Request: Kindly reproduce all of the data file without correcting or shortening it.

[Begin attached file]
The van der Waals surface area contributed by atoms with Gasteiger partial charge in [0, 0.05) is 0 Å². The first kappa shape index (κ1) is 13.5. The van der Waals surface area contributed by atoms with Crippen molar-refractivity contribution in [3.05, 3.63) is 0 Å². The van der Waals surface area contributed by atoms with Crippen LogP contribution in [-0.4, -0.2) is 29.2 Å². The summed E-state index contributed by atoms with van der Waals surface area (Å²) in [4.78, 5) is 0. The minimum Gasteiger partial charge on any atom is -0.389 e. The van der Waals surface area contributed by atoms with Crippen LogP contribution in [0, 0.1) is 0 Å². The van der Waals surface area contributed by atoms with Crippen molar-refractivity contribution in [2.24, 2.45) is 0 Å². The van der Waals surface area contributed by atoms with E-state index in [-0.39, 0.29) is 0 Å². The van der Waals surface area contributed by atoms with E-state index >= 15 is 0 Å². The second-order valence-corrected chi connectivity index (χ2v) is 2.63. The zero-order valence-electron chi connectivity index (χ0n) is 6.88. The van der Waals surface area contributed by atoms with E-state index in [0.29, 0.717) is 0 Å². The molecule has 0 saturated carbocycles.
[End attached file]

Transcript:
The van der Waals surface area contributed by atoms with Gasteiger partial charge in [0, 0.05) is 0 Å². The first kappa shape index (κ1) is 13.5. The van der Waals surface area contributed by atoms with Crippen molar-refractivity contribution in [3.05, 3.63) is 0 Å². The van der Waals surface area contributed by atoms with Crippen LogP contribution in [-0.4, -0.2) is 29.2 Å². The summed E-state index contributed by atoms with van der Waals surface area (Å²) in [4.78, 5) is 0. The minimum Gasteiger partial charge on any atom is -0.389 e. The van der Waals surface area contributed by atoms with Crippen LogP contribution in [0, 0.1) is 0 Å². The van der Waals surface area contributed by atoms with Crippen molar-refractivity contribution in [2.24, 2.45) is 0 Å². The van der Waals surface area contributed by atoms with E-state index in [-0.39, 0.29) is 0 Å². The van der Waals surface area contributed by atoms with E-state index >= 15 is 0 Å². The second-order valence-corrected chi connectivity index (χ2v) is 2.63. The zero-order valence-electron chi connectivity index (χ0n) is 6.88. The van der Waals surface area contributed by atoms with E-state index in [0.29, 0.717) is 0 Å². The molecule has 0 saturated carbocycles.